Thursday, March 31, 2016

The Fine Line Between Reduce, Re-use and Recycle, and Hoarding

I come by it quite honestly. Legend has it that my maternal grandmother had repurposed gallon glass pickle jars full of saved bread clips, because you just never know when you might need to secure a bag or two. Grandma was born in 1916, farmed, lived in a small town, and lived through the depression and the wars. She had every reason to stockpile things that could be re-used.

My dad has spent many, many hours over the last few years reorganizing his garage. Everything is now in it's place and properly labeled. This includes bins full of every size imaginable plumbing connection (he's a pipe fitter by trade and understands that a plumbing emergency might require a specific size elbow), electrical marettes, golf balls (yes) - anything that may have a valid future use. Organized for re-use. Not reduced.

Reusing is good. Keeping things out of the landfill is good. Not having to buy a new one when this old one will do is good. But, when does that good intent cross the line? When is it a problem?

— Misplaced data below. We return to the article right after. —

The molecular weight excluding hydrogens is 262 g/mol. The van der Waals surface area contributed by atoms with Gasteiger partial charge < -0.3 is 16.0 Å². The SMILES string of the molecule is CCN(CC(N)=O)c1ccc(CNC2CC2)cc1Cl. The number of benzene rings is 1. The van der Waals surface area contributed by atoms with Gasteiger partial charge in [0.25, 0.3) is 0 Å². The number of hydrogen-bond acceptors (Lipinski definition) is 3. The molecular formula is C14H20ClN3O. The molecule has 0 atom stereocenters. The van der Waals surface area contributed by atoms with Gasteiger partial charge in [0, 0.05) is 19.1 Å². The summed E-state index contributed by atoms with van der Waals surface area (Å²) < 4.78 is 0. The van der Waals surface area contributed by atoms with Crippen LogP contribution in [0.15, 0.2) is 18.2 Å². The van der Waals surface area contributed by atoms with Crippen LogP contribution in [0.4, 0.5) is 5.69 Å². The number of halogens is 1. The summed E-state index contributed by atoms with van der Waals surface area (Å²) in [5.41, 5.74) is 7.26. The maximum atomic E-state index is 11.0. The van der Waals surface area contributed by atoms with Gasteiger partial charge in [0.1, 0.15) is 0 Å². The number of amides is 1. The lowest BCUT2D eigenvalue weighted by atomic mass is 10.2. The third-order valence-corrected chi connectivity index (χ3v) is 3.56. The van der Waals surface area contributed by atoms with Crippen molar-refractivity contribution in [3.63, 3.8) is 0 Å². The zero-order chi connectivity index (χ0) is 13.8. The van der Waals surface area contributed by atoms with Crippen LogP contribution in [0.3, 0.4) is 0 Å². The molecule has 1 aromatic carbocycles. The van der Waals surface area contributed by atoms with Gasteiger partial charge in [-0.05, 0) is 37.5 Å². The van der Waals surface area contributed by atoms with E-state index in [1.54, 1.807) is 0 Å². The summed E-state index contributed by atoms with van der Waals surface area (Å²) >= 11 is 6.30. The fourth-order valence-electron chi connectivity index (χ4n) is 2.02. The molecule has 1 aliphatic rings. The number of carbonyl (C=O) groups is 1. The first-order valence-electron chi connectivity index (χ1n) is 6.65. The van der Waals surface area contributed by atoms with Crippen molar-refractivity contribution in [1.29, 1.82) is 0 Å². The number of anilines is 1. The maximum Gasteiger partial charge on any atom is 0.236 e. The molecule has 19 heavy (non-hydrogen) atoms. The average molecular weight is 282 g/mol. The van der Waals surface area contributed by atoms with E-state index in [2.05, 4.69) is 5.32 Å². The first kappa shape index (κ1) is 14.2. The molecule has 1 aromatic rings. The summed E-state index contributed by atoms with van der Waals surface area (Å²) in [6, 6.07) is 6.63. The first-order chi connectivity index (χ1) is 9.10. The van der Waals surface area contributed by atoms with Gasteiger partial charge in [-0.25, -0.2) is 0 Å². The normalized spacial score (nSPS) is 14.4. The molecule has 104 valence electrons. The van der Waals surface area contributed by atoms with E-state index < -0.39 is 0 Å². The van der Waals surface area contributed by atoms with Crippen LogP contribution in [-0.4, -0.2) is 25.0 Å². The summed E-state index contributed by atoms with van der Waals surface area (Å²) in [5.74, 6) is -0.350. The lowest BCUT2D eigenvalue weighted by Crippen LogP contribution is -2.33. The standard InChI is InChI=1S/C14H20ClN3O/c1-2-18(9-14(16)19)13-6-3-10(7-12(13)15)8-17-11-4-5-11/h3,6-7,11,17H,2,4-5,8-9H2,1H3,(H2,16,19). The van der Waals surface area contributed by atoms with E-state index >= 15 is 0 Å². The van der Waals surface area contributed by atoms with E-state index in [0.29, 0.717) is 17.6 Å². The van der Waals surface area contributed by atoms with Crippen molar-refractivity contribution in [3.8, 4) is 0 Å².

This is the question I'm asking myself now, as I sterilize years worth of bedding plant containers and other pots that I've 'saved' along the way. I can't be sure how many summers they represent but judging from the price tags still on them, they represent quite a nice chunk of change.

I'm finally going to reuse them, as temporary homes for all the lovely little seedlings I've started. But once those seedlings are planted in their forever homes in my garden, what will become of these pots? I expect that they will be saved again, for another 'future' use.

The seedlings are doing alright, though I believe I've been over watering them. The earliest germinators - sunflowers and pumpkin - aren't thriving. Luckily there is plenty of time to start more. We are technically still 6 to 7 weeks away from frost free nights.

The morning glory are thriving, and I still haven't killed the cucumbers. 

I'm slowly able to tell the herbs from one another. Cilantro and Sage both germinated well. The thyme and oregano seem to be lagged. 

I need to figure out the best practices for transplanting the peppers and tomatoes. I'm thinking they should go into larger, deeper pots now so they can establish good strong roots. 

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